WASHINGTON -- Most distance education experts agree that the eventual solution to the new requirement that colleges be authorized by every state where they operate is reciprocity -- states will agree to accept each others’ authorization, as they do for driver’s licenses and other credentials.
But although some efforts are already under way, finding a reciprocity agreement that appeals to a large majority of states will be a challenge, state officials and representatives of interstate associations said in two panel discussions Thursday at the annual meeting of the Presidents’ Forum.
The state authorization requirement, part of the “program integrity” rules the U.S. Education Department issued in October 2010, requires colleges and universities that offer distance education programs to get approval from every state where they operate, even if “operate” means only “enrolling a student in a particular state.” Over the past year, the House of Representatives has tried to overturn the regulation, for-profit colleges have challenged it in court, and a budget proposal for fiscal year 2012 would block its implementation.
Even if such efforts are successful, though, the state laws requiring colleges to get permission to operate will remain in place, and colleges can no longer plead ignorance, panelists said at Thursday’s event.
The Council of State Governments, which has worked on reciprocity compacts in areas ranging from emergency assistance to thoroughbred horse racing, is collaborating with the Presidents’ Forum on a distance education compact and aims to have a first draft by year's end. “This is not a new concept,” Pam Goins, the council’s director of education policy, said of reciprocity compacts. “The difficulty is to get to a common set of ideas.”
One big question confronting reciprocity efforts is where to set the bar for authorization. The authors of the compact must decide whether to set minimum standards that all states are likely to agree on, or higher standards that would ensure better quality but might seem too onerous for some states. A second is how to deal with fees: authorization can be a costly process, and institutions with students in most states currently pay hundreds of thousands of dollars in individual authorization fees.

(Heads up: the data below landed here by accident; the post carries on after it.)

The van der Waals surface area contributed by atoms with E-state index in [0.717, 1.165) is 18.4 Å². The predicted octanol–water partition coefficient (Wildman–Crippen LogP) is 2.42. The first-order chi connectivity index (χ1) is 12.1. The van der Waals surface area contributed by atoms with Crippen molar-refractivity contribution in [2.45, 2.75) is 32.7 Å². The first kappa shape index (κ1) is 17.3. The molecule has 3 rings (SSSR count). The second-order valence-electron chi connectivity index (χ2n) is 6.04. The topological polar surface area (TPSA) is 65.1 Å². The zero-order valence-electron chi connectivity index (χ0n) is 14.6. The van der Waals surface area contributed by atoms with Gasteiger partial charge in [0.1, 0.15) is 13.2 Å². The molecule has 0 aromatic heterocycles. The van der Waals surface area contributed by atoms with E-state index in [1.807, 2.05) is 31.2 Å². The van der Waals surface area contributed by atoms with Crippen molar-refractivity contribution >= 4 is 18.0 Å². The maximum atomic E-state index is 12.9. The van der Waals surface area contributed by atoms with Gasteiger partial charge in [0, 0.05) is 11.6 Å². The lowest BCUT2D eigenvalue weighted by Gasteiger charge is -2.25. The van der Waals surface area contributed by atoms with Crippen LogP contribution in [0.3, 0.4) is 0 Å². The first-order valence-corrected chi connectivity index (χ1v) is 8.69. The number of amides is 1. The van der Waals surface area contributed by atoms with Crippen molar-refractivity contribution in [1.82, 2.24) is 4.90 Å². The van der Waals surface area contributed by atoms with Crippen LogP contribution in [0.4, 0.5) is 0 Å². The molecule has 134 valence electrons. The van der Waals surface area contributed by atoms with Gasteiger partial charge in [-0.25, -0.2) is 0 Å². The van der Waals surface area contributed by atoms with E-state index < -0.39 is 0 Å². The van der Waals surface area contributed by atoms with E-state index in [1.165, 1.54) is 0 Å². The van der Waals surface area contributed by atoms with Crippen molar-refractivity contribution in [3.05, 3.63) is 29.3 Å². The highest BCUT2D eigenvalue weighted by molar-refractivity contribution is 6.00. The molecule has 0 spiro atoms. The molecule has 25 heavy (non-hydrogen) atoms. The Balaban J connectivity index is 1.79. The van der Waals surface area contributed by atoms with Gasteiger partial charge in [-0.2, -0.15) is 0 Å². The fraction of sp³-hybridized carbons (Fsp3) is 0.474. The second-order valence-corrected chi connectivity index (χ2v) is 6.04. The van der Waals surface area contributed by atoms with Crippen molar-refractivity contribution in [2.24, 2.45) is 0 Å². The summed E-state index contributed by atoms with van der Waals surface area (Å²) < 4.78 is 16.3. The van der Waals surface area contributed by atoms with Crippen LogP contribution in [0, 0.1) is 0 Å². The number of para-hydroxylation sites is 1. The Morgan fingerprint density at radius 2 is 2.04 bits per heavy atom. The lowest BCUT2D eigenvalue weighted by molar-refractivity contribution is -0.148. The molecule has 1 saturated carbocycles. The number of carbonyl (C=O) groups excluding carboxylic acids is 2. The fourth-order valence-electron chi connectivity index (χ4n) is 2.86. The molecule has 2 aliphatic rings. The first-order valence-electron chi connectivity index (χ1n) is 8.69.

Two participants in the state officials’ forum illustrated the dilemmas. George Roedler, manager of private institution registration and licensing at the Minnesota Office of Higher Education, described himself jokingly as a “poster child” for stricter regulation. Minnesota has some of the strongest regulations on distance education, including application fees of up to $3,500, with an additional fee of up to $1,000 per degree program, and a nine-page application. Some institutions will reject students from Minnesota rather than deal with the requirements, according to a survey in August by WICHE Cooperative for Educational Technologies, part of the Western Interstate Commission for Higher Education.
Next to Roedler was Marshall Hill, executive director of the Coordinating Commission for Postsecondary Education in Nebraska, a state that Hill said is traditionally averse to regulation. Unlike Minnesota, Nebraska does not require authorization for programs that enroll students only in online courses and do not have a physical presence in the state.
Any reciprocity compact would have to satisfy legislatures at both extremes. “It’s possible to come up with a way to do this work reasonably,” Hill said. “But it’s a real challenge.”
A perfect agreement “just isn’t going to happen,” said Russell Poulin, deputy director for research and analysis at WCET. The goal should be to reach an agreement whereby states function differently, but trust that each other’s systems are effective -- still a tall order, given that some states have few or no regulations for distance education.
Even with legal challenges ongoing, the state authorization rule has already made an impact in Minnesota. Before the federal rule, institutions still were supposed to get permission, but few did, Roedler said. “Needless to say, ignorance is bliss,” he said. “We know now that there aren’t just a few (colleges), there are several hundred of them.”
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